Gardening as Therapy

For many people, gardening is a much-loved hobby and an integral part of their life. For others, it can be a transformative coping strategy. Research carried out by the National Gardens Scheme (NGS) showed that 79% of people believe that access to a garden is a key factor for quality of life. Similar studies have shown that indulging in a bit of time outdoors, tending to or growing plants, can have life-changing benefits.

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A natural antidepressant

Thrive is a UK charity dedicated to using gardening for therapeutic purposes with a wide range of people, including those with depressive illnesses, veterans dealing with post-traumatic stress disorder and more. Its recent research with early-onset dementia patients, for example, showed that after a year of regular gardening, mood and sociability had notably improved.

If you’re lucky enough to have a garden or access to an allotment, gardening can be a hugely beneficial form of exercise and can be as gentle or intense as you like. Exercise releases endorphins and raises levels of serotonin and dopamine in our body, which contributes to improved happiness and lower levels of stress.

Even more impressively, there is also evidence that contact with soil itself may have antidepressant effects on the body. A study by the University of Bristol and University College London found that bacteria in the soil activated the neurons that produce serotonin.
A mindful garden

But you don’t necessarily have to have a reason for using gardening as therapy. Having green fingers, whether it’s a whole garden or just a potted plant in your bedroom, is a positive and proactive way of looking after your wellbeing that can benefit anybody, irrespective of circumstance. Looking after plants in any capacity allows us to become nurturers and experience a sense of responsibility, which in turn improves self-confidence.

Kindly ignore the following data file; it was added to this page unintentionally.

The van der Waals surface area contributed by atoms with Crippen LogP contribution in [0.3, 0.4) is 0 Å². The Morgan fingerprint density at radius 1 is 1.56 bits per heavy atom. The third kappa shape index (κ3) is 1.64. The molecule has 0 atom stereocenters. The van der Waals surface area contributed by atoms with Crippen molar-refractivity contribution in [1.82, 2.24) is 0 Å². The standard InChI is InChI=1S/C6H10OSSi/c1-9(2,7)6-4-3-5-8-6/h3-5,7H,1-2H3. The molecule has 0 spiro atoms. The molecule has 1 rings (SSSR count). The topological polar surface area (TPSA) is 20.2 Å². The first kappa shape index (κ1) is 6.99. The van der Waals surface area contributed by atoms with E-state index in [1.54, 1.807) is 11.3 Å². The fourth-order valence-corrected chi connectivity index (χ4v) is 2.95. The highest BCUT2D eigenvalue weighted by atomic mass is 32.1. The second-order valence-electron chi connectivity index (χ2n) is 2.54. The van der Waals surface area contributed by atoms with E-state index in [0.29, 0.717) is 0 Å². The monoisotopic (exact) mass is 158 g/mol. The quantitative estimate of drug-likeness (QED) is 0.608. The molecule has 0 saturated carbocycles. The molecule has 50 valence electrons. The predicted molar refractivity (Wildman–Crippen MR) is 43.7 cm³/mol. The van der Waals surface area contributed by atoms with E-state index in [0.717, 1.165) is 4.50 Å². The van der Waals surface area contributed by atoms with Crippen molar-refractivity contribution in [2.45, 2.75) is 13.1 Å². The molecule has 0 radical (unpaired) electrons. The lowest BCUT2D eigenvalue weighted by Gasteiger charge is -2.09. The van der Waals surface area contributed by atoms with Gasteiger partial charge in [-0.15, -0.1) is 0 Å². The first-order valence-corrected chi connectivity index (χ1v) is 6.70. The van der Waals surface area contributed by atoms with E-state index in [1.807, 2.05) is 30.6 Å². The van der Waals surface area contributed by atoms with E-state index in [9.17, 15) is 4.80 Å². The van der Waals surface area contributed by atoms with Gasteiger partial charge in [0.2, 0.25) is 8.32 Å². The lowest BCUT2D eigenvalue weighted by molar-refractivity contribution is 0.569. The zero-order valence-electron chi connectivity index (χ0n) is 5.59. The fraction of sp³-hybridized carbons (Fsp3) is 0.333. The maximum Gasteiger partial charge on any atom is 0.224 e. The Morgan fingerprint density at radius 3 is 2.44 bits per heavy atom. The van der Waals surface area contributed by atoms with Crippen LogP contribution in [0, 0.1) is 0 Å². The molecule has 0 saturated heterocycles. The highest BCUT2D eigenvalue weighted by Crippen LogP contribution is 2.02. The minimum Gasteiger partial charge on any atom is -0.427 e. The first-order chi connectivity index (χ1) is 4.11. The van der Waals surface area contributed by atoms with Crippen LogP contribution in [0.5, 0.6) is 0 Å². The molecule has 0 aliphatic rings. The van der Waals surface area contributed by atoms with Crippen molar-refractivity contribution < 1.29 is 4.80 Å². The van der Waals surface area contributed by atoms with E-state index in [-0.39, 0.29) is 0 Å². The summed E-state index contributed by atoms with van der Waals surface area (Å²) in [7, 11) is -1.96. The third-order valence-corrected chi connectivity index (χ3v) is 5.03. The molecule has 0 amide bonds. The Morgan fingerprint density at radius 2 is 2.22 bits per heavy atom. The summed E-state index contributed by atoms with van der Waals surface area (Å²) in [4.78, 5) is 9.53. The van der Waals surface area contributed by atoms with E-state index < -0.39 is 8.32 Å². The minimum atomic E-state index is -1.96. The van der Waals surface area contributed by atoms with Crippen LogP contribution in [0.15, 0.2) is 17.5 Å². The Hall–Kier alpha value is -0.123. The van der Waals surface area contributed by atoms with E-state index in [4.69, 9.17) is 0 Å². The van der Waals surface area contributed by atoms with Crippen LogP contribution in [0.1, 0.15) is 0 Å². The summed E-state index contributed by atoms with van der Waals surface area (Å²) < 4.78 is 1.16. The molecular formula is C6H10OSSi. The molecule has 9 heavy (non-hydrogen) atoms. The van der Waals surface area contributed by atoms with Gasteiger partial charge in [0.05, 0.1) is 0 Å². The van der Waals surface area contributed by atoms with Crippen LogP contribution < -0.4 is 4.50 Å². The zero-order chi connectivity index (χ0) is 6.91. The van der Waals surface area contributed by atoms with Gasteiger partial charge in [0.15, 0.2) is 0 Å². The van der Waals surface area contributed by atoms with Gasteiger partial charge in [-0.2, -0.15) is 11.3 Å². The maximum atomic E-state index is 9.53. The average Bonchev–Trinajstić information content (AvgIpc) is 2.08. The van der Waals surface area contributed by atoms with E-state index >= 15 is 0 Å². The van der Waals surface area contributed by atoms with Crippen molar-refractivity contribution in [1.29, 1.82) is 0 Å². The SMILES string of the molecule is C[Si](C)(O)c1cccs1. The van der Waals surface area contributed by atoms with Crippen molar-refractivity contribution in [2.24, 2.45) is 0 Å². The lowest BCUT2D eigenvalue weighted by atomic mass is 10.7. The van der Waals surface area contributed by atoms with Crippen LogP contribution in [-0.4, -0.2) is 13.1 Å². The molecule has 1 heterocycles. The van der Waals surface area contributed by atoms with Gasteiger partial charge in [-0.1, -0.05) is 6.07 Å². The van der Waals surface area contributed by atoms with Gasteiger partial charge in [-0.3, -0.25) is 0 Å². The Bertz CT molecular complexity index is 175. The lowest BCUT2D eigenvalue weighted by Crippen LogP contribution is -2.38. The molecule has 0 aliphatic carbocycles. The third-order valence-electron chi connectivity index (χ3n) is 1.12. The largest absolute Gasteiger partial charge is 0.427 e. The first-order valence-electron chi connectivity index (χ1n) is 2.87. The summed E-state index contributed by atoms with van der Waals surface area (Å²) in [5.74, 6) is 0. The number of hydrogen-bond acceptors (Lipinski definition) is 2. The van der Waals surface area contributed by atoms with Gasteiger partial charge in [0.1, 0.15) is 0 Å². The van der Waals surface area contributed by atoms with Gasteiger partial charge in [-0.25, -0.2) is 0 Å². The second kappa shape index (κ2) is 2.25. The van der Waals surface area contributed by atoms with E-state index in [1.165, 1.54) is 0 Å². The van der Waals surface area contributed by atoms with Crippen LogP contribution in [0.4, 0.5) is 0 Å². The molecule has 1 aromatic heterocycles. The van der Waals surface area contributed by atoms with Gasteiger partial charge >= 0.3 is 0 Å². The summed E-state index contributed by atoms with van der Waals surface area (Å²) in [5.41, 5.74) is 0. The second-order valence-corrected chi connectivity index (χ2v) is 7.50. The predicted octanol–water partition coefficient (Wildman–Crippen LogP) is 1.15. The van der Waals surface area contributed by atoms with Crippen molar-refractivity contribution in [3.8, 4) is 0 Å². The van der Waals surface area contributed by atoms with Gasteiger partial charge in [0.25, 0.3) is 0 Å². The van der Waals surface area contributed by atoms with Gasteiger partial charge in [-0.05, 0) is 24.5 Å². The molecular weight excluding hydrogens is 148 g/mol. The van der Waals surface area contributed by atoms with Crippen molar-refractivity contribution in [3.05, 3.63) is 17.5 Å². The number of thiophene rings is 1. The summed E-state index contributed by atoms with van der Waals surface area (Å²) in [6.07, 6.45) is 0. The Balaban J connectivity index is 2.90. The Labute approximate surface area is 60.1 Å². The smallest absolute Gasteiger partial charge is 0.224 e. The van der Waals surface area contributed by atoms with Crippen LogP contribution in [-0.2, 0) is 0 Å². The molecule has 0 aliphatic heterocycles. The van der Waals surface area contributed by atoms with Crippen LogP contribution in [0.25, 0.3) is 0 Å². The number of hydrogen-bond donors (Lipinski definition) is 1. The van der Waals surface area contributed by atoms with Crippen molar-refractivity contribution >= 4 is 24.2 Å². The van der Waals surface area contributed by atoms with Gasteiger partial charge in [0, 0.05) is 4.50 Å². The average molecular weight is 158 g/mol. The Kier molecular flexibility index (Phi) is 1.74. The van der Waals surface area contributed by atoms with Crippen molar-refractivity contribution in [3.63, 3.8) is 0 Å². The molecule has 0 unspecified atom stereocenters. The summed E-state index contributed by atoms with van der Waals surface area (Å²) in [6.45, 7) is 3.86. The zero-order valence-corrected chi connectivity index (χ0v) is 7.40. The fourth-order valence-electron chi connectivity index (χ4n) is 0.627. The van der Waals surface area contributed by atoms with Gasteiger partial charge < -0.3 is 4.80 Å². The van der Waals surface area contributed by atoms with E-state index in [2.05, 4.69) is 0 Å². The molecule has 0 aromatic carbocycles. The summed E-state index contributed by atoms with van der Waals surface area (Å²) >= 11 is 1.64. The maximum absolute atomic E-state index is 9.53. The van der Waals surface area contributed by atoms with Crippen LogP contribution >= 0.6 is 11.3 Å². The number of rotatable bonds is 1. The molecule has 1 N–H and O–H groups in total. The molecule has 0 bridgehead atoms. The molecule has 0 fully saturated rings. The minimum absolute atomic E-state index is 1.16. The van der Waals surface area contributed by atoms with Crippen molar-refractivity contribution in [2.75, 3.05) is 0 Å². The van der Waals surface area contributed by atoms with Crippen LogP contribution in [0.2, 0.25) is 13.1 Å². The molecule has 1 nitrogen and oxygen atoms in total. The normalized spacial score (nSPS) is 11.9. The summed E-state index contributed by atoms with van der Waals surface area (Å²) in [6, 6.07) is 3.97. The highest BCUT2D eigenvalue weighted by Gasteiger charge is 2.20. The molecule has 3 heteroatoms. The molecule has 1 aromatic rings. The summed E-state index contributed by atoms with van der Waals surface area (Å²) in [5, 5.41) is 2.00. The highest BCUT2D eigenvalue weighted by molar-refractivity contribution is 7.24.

One of the main causes of stress is our inability to slow down and remain ‘present’. We live busier lives now than ever before, and many of us are regularly in contact with the online world in our downtime, never taking the time to stop and appreciate the little things. The gardening process is all about patience and care, resting an anxious or frazzled mind and making us more aware of what’s right in front of us.

Although horticultural therapy is increasingly being prescribed by doctors and counsellors as a form of self-care, anyone can benefit from gardening. It’s an incredibly accessible hobby that might just get you away from the hustle and bustle of your daily life and make you a whole lot happier.

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